First of all the fencing of the estate to prevent released predators roaming beyond the boundaries of Alladale caused contention with those who had campaigned for years for full open access of the highlands. The fencing has proved unpopular as Alladale is the primary route to Carn Ban, a well known Corbett popular with hikers and ramblers. There are also people who have expressed concern about accessing the fenced area if predators were released due to fears for their safety. This seems a strange concern to have given the popularity of destinations in Europe and North America where predatory mammals are still plentiful and where people are wary of but not overly concerned by the presence of bears and wolves.
In fact it is one of these places that is Paul Listers inspiration for Alladale. Wolves were reintroduced to Yellowstone National Park in 1995 in an attempt to reduce the overpopulation of elk. Since the reintroduction huge changes have occurred in Yellowstone. The combined actions of wolves and other predators have reduced elk populations and also moved them out of areas where they were causing significant damage. This has allowed woodland to regenerate and increased bird populations and has even been linked to slowing and broadening river courses.
Similar effects are hoped for at Alladale but with or without criticism from hikers and mountaineers or the cynicism of surrounding landowners who might cling to more Victorian attitudes when it comes to the management of the highlands. Commercial deer stalking, grouse shooting, fishing and sheep farming are the dominant land uses in the highlands, forestation and rewilding are a far cry from these traditional land uses and significant criticism has been levelled at the management of the estate.
Whatever the criticism or determination by Paul Lister and his team though permission would still be required before predators could be released and this has not as yet been granted even though significant progress in other respects has been made at Alladale. Paul is hoping to persuade a few neighbouring landowners to help with his project but has currently not been able to make further progress towards a release of wolves. Enclosing 50,000 acres would be a huge project but the enclosure also raises further questions, Cameron McNeish a well known outdoorsman, author and editor of outdoor publications has raised the question of whether having predator and prey in the same ‘enclosure’ however large would put Alladale in breach of UK zoo legislation as well as questioning the ethics of enclosing what should be openly accessible land.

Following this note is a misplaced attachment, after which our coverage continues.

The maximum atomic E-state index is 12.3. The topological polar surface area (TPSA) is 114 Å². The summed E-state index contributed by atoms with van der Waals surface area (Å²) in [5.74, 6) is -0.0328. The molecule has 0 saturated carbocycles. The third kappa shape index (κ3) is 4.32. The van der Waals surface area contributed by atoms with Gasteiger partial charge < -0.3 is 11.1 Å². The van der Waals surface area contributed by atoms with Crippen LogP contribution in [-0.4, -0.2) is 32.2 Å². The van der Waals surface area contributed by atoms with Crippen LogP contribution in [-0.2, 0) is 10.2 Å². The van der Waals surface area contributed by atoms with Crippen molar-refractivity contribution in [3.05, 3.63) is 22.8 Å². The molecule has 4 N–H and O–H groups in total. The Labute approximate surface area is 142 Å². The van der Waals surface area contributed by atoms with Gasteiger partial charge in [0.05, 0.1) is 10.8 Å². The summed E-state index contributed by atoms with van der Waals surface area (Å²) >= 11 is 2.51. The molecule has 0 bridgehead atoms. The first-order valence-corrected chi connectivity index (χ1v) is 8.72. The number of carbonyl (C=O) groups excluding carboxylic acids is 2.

While the conflicts are not likely to subside and it may well take many more years before any predators are released at Alladale the forestation of the glen and the thriving populations of red squirrels, pine martens and other threatened species represents massive progress. The uplands of the UK are typically dominated by heather, a valuable habitat in and of itself but not where near as diverse as woodland or the even more threatened Caledonian pine forest. As these habitats are restored at Alladale there have already been huge benefits for wildlife in the areas and perhaps one day you will be able to her wolves howl in the highlands again.